Sonnet 144

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Sonnet 144

Two loves I have, of comfort and despair,
Which like two spirits do suggest me still:
The better angel is a man right fair;
The worser spirit a woman coloured ill.
To win me soon to hell my female evil
Tempteth my better angel from my side,
And would corrupt my saint to be a devil,
Wooing his purity with her foul pride.
And whether that my angel be turned fiend
Suspect I may, yet not directly tell,
But being both from me, both to each friend,
I guess one angel in another's hell.
Yet this shall I ne'er know, but live in doubt,
Till my bad angel fire my good one out.

–William Shakespeare

Sonnet 144 (along with Sonnet 138) was published in the Passionate Pilgrim(1599).[1] Shortly before this, Francis Meres referred to Shakespeare's Sonnets in "his handbook of Elizabethan poetry, Palladis Tamia, or Wit's Treasurie, published in 1598," which was frequently talked about in the literary centers of London taverns.[2] Shakespeare's sonnets are mostly addressed to a young man; towards the end of the sonnets (transition starting at Sonnet 127) the "dark lady" comes on the scene. Several sonnets portray a conflicted relationship between the poetic speaker, the "dark lady" and the young man. Sonnet 144 is one of the most prominent sonnets to address this conflict.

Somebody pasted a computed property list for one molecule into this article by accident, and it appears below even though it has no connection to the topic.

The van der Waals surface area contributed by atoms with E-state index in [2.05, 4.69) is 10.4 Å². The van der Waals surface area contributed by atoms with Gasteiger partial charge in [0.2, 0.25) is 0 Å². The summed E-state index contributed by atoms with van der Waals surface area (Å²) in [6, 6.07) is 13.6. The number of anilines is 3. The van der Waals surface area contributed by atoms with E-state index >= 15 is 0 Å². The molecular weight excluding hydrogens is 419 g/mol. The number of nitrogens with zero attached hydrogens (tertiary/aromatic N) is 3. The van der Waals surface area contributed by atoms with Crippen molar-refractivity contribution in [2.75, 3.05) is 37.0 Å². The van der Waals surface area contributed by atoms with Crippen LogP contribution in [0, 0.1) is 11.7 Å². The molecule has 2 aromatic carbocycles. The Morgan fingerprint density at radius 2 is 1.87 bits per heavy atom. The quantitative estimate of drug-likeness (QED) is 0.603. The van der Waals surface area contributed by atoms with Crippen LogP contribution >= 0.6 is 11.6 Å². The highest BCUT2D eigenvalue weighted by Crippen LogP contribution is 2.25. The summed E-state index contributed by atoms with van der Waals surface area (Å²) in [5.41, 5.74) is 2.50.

Rhyme scheme and sonnet form[edit]

Quatrain 1: A/B/A/B

Quatrain 2: C/D/C/D

Quatrain 3: E/F/E/F

Heroic Couplet: G/G

Autobiographical interpretations[edit]